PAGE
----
For the last six years, the general manager at Library Alehouse in Santa Monica has been quietly building up a secret stash of beer. And not just any beer — rare beer. Like, really rare beer.
We’re talking hundreds of bottles of bourbon barrel-aged imperial stouts from Nebraska, specially blended anniversary ales from the Central Coast and spontaneously fermented sours from Belgium that even at the time of their release (many before the modern craft beer revolution was fully underway) would have caused a drinker of a certain persuasion to wait in hours-long lines for the blessed chance to spend $30 or more on a glass container filled with 22 ounces of the stuff.
But now these beers, like the fine aged wines found at restaurants around the city, are the stuff of legend no more.
Unearthed once and for all due to an expiring lease on the restaurant’s temperature-controlled storage unit, the entirety of Library Ale House’s unusually large collection of very limited, very valuable beer bottles (think Fifty Fifty’s 2011 Eclipse aged in Bernheim Wheat barrels, $50) are now available for on-premise drinking.
And as if savoring dozens of vintage beers that may never exist on this Earth again isn’t enough, the bottles are all being sold at half-off their retail price.
“Much like Augustine Wine Bar [in Sherman Oaks] offering vintage wines by the glass at extremely reasonable prices, you will rarely, if ever, come across another opportunity to explore vintage beer in such depth at such reasonable prices,” says general manager Alex P. Davis, a certified cicerone (the equivalent of being a beer sommelier) and the man behind the unprecedented hoard. “It’s the perfect opportunity for a couple on a date or to split a couple of bottles of vintage beer they’ve likely never drunk before and never will again.”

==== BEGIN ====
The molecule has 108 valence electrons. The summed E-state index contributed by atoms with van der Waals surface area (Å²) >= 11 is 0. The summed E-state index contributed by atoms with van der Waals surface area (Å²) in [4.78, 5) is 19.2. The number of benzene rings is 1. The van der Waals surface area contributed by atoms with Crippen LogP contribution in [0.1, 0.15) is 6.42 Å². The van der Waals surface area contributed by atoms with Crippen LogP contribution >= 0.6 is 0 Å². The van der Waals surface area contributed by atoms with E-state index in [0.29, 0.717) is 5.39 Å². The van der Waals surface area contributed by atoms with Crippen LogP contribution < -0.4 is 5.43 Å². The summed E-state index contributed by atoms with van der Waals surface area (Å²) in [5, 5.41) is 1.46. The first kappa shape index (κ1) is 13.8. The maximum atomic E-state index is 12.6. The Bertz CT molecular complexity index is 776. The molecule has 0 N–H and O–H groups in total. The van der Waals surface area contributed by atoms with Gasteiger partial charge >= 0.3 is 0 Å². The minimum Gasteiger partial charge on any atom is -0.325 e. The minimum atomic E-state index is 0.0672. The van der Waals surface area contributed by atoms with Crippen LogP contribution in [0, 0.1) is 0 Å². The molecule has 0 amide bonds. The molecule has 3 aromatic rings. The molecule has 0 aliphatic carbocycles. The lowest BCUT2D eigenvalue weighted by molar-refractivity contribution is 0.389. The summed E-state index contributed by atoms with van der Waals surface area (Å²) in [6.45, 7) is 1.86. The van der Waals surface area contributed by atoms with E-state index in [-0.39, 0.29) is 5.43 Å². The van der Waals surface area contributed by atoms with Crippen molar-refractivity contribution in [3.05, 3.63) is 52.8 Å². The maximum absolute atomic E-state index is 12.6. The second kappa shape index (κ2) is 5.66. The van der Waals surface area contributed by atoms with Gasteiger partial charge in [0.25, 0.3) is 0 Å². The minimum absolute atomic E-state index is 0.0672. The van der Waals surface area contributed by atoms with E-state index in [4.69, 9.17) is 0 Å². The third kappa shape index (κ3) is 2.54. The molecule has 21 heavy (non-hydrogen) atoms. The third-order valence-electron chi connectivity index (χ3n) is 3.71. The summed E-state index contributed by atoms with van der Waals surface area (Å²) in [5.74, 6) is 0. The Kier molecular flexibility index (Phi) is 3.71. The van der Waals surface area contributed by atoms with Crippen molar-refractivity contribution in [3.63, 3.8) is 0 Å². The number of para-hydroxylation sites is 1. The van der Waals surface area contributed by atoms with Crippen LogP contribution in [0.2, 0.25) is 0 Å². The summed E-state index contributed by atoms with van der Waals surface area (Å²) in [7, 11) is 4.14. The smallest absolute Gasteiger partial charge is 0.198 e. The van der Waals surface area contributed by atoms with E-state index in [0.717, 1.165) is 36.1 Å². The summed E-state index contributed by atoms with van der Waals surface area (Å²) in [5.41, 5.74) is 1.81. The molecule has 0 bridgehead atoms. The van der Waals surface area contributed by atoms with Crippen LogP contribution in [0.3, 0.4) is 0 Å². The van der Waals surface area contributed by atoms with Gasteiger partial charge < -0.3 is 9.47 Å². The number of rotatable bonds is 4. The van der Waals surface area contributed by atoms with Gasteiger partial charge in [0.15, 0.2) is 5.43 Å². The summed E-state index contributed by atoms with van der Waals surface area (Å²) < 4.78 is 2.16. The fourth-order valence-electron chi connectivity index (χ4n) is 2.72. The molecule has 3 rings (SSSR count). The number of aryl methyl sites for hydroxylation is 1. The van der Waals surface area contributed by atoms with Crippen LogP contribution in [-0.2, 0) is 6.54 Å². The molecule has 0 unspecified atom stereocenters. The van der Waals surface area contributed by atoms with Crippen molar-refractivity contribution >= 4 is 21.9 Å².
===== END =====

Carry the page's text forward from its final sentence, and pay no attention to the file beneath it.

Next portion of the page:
Davis says he started building the collection at a time when most specialty and barrel-aged beers were not available on draft. Buying multiple cases, then, of releases like The Bruery’s 2011 Anniversary Ale (a 14.5 percent ABV old ale), Stone's 2012 Double Bastard (an 11 percent ABV American strong ale) and Firestone Walker’s 2013 Sucaba (a barleywine aged in spirit, wine and new oak barrels) made sense in order to offer the complex liquids year round.
Eventually, it also allowed him to create highly coveted flights of vertical tastings for customers, which were poured at events for which Library became known.
“Cellaring requires space — lots of it,” Davis says. “If you tuck away six bottles of the same beer year after year to build a vertical, the necessary space starts to add up. Do this with multiple beers and you’ve got a hoarding problem on your hands.”
Couple the hoarding factor with the increased availability of many of these beers in kegs and you have little need for a bottle collection like the one Davis has spent the last half-decade accumulating.
Consider the lack of a need for these bottles your gain. Starting a few weeks ago, Davis began selling off the entire storage unit’s worth of inventory, one bottle at a time, to drinkers and diners at the Main Street institution. So far, he’s uncorked close to 400 vintage bottles, to everyone from couples to solo drinkers to groups of friends who have come in to share the mostly large-format bottles of high-alcohol beers.
With a menu that changes out as bottles are purchased and new offerings are added, these sought-after rarities will soon be gone forever.
And for those who scoff at the idea of aging a beer? You’re only half-right.
“There is no doubt the vast majority of beer should be drunk as fresh as possible. Put simply, time is an enemy to most of what gets put out on the shelf,” Davis says. “As with most rules, however, there exist some exceptions. There are, in fact, some beers in the world that can benefit from extra time in the bottle under the right conditions.”
Now is the time to try some of those beers.